NR Interview with Newton Thaiposri, founder of Riot Arms Prop Fabrication and Photography


You’d be hard pressed these days to find a video game character without an iconic, badass weapon. You have Cloud with his Buster sword, Chris Redfield and Jill Valentine with Samurai Edge, the list goes on and on. It’s one thing to be able to make these props, but it’s another to make them well. This is where Newton Thaiposri comes in. Newton is based in and around Sydney, Australia and is a talented Cosplayer,photographer and prop maker. I had the pleasure of meeting Newton at Anime North 2012 and he recently sat down with me over Skype to discuss his business: Riot Arms Prop Fabrication and Photography .

Eric Escaravage (Nerd Reactor): Gun props and prop making in general aren’t very common things to get into, how did you get started in this business?

Newton Thaiposri: I’m a big fan of Resident Evil and I ALWAYS wanted to Cosplay something from them. Started in 2007 where I decided to collaborate with one of the resident evil Cosplay groups here. It was… an eye opener because the level of detail and Cosplay with military related costumes have been really low, even more so the diversity where one can branch out was small to non-existent. I primarily deal with the expansion of a costume and what they could be. Original characters! Gives you so much more creativity and flexibility to deal with.

Nerd Reactor: From looking at your deviant art and facebook pages, military seems to be a common theme. Other than Resident Evil, is there a reason you decided to focus your efforts on military weapons?

Newton Thaiposri: I have always been intrigued with firearms. My father and mother were members of a pistol club and I used to go down and watch them in awe. More or less, in 2007 I got a very good job, got the money, did some research and got myself my first toy firearm and tried a few things and BOOM, it began. From there, things got even better with relations with friends who wholesale toy guns ( and I’ve never looked back. Toys with the right tools and know how are SO customizable, that it’s up to the imagination.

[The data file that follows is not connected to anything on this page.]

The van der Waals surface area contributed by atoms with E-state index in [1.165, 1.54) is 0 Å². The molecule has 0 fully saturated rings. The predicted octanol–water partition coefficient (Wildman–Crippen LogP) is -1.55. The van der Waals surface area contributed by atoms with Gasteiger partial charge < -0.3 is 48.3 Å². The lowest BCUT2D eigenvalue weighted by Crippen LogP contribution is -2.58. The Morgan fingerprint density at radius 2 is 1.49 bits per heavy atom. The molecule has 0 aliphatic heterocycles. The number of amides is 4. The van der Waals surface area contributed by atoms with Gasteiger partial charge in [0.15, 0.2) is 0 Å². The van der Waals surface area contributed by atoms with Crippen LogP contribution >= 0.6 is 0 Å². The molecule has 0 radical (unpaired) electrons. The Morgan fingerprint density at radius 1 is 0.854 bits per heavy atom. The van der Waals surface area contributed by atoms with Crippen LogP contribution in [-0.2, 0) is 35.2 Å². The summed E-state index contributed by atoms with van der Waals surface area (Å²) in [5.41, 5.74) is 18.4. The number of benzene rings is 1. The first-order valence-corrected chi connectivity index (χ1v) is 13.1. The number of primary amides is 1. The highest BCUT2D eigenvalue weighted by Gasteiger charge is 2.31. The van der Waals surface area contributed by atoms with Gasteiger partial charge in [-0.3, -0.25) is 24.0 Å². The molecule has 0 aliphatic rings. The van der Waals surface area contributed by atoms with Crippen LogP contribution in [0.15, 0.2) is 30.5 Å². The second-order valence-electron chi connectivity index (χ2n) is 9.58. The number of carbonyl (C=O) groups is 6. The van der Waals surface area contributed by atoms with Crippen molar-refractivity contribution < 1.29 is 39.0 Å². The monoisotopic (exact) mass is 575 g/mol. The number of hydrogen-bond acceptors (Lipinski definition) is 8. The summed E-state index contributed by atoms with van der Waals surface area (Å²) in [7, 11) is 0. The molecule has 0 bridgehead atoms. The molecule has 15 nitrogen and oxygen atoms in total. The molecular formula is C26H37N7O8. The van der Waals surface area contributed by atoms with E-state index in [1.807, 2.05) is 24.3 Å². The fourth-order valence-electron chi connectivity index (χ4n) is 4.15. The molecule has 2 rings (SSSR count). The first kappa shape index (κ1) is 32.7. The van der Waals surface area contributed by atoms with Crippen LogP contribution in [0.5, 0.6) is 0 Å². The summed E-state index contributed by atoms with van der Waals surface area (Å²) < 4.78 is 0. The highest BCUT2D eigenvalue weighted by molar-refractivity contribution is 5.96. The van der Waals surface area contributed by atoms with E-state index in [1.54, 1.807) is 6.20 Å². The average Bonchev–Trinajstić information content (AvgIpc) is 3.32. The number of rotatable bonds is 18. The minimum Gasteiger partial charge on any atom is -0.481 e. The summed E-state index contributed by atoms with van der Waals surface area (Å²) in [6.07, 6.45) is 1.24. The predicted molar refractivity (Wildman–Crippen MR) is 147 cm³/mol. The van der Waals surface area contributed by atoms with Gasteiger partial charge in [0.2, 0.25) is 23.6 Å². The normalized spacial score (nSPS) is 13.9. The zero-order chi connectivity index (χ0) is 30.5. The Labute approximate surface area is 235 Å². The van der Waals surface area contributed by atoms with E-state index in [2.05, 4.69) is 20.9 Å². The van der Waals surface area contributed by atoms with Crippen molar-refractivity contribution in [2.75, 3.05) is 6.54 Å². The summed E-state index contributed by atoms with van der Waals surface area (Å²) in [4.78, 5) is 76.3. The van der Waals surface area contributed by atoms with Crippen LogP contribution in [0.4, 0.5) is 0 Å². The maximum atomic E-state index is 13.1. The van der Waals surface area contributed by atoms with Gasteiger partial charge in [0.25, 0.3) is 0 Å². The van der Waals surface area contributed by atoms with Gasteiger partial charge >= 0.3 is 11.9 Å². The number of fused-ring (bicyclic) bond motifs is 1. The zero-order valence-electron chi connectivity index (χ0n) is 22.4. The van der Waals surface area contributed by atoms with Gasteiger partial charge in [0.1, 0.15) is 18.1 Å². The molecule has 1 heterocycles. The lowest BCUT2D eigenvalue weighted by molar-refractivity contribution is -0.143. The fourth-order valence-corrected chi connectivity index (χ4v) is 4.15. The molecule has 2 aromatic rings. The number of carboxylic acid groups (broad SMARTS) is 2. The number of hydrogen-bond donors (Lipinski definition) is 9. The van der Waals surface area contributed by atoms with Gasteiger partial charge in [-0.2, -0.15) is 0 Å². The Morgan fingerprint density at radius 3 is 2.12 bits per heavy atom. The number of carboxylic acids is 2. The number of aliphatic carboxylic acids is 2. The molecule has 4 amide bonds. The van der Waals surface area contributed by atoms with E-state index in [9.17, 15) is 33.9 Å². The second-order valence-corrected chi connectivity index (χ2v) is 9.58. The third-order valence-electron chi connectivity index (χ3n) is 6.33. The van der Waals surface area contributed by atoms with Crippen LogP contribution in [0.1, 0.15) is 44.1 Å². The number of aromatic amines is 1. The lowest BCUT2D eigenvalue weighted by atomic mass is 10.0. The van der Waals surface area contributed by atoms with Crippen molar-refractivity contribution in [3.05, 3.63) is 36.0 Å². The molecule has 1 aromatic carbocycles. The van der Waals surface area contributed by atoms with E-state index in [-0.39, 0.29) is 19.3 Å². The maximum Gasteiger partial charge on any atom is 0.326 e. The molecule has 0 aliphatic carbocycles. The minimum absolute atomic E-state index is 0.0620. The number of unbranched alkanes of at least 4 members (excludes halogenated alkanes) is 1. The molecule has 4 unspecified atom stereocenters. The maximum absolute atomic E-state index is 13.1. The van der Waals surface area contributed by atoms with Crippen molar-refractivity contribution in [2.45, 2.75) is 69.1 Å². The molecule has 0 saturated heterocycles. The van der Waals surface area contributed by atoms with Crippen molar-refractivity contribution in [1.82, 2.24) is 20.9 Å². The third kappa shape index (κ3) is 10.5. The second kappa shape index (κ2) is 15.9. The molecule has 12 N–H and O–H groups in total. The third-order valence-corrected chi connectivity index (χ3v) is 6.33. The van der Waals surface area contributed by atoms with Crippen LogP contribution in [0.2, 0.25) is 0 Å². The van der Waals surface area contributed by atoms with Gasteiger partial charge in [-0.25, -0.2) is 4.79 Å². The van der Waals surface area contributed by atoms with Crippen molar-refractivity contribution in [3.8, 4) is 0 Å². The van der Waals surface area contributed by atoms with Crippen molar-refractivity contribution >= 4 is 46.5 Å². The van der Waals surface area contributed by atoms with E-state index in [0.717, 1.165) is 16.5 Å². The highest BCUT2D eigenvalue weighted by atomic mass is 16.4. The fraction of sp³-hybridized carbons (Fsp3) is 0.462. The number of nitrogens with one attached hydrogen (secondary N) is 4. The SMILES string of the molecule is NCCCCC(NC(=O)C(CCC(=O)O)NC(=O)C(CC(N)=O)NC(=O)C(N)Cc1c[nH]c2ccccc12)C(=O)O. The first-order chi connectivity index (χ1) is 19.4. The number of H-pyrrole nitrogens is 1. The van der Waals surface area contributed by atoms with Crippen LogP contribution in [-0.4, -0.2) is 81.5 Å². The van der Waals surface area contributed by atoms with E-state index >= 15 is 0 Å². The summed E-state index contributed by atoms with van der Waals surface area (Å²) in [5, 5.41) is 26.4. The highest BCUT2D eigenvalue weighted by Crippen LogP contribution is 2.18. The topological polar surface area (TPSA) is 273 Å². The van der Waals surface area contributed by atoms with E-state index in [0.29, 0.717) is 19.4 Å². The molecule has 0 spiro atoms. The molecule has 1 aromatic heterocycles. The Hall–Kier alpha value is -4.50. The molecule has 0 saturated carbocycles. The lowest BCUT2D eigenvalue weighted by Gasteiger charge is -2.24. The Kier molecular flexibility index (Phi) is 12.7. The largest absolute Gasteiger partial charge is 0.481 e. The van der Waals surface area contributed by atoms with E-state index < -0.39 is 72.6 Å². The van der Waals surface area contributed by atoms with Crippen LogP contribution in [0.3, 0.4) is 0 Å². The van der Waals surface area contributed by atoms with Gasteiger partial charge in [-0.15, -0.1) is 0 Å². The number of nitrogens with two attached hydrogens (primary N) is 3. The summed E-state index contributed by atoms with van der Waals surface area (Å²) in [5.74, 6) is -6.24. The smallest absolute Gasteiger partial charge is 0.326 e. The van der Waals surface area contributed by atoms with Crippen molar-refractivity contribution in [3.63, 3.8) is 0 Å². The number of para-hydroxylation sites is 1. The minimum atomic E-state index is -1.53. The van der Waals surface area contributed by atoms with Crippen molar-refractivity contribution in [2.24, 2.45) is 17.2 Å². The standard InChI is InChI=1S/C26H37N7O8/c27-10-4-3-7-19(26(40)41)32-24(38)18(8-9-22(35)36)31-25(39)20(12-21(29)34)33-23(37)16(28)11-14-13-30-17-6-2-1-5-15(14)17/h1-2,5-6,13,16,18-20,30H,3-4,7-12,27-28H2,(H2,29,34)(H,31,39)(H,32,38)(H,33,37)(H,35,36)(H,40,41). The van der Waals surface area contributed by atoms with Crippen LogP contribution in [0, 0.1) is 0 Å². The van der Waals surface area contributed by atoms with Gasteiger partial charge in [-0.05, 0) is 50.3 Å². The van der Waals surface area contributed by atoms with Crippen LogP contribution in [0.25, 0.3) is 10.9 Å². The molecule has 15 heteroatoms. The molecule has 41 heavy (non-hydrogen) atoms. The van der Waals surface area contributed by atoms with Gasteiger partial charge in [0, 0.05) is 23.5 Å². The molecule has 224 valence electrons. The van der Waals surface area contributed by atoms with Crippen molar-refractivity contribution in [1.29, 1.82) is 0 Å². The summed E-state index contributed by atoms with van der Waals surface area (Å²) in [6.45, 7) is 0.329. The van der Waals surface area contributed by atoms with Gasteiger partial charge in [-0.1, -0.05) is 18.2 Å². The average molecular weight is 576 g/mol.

Nerd Reactor: So you were mostly self taught?  Did you have anyone to help you when you were first starting out? Any “mentors” so to speak?

Newton Thaiposri: Nope, all me. Trial and error the entire way. Lots of money, lots of broken weapons, but that’s the price you pay. I had some advice from my dad who is an engineer about strength but everything was trial and massive error.


Nerd Reactor: Looking at your projects, the fact that you are self taught is very impressive!

Newton Thaiposri: Thank you! Progression is paved with pain. Today I had a first, angle ground my head. Took a small chunk out.

Nerd Reactor: Is there anyone in the field that you look up to or inspires you to keep creating?

Newton Thaiposri: I love to challenge myself, that’s where my inspiration comes from. Most of the toy firearms that people have or use are all toy weapons. I love to build upon that, cut them up and build something totally new. Next thing we’ll be making from scratch builds, which will be a new standard for me, if not everyone in Sydney.

Nerd Reactor: I guess you would consider yourself a “rarity” in the Cosplay world?

Newton Thaiposri: Ha ha without putting myself on a pedestal, I would say I’m a unique niche Cosplay artisan, but funnily enough anyone can do this. I’m attempting to share my knowledge via YouTube tutorials and sharing them with the wholesalers of toy guns. It’s not a secret, everyone deserves to know how.

Nerd Reactor: Unique niche Cosplay artisan? I like the sound of that. You should make business cards. Have you started releasing any of these YouTube tutorials yet?

Newton Thaiposri: I released one that I filmed on my phone, however I have just purchased a GoPro Hero 3 Black, so I will be making it in HD. (

Nerd Reactor: Other than watching your videos of course, what would you say is the best way for people to learn? How would you help someone thinking “How do I do this?”

Newton Thaiposri: I have had many people private message my site for commissions and advice and I always try to coerce them into trying it out first. Head first, dive in and give it a try!

Nerd Reactor: Trial & error seems to be the way to go.

Newton Thaiposri: Absolutely, it’s the way to go! Why pay me to do something, when I am more than happy to show you and teach you how!


Nerd Reactor: Is there one common mistake you see a lot of would-be prop makers commit?

Newton Thaiposri: They don’t paint their props properly. Decked out in military gear, looking flashy and they’re holding a piece of plastic that LOOKS like a gun.

Nerd Reactor: Takes away from the realism and detracts from their character in your opinion?

Newton Thaiposri: Absolutely! What I always say, is the costume makes the prop and the prop makes the costume. Military costumes are quite easy to piece together as you just purchase them, but then it all comes down to the firearms. If there is something you can do better, do it now and next time. Every time I pick up a power tool, I always make sure when it touches a prop, it will be better than the last. Path to progression!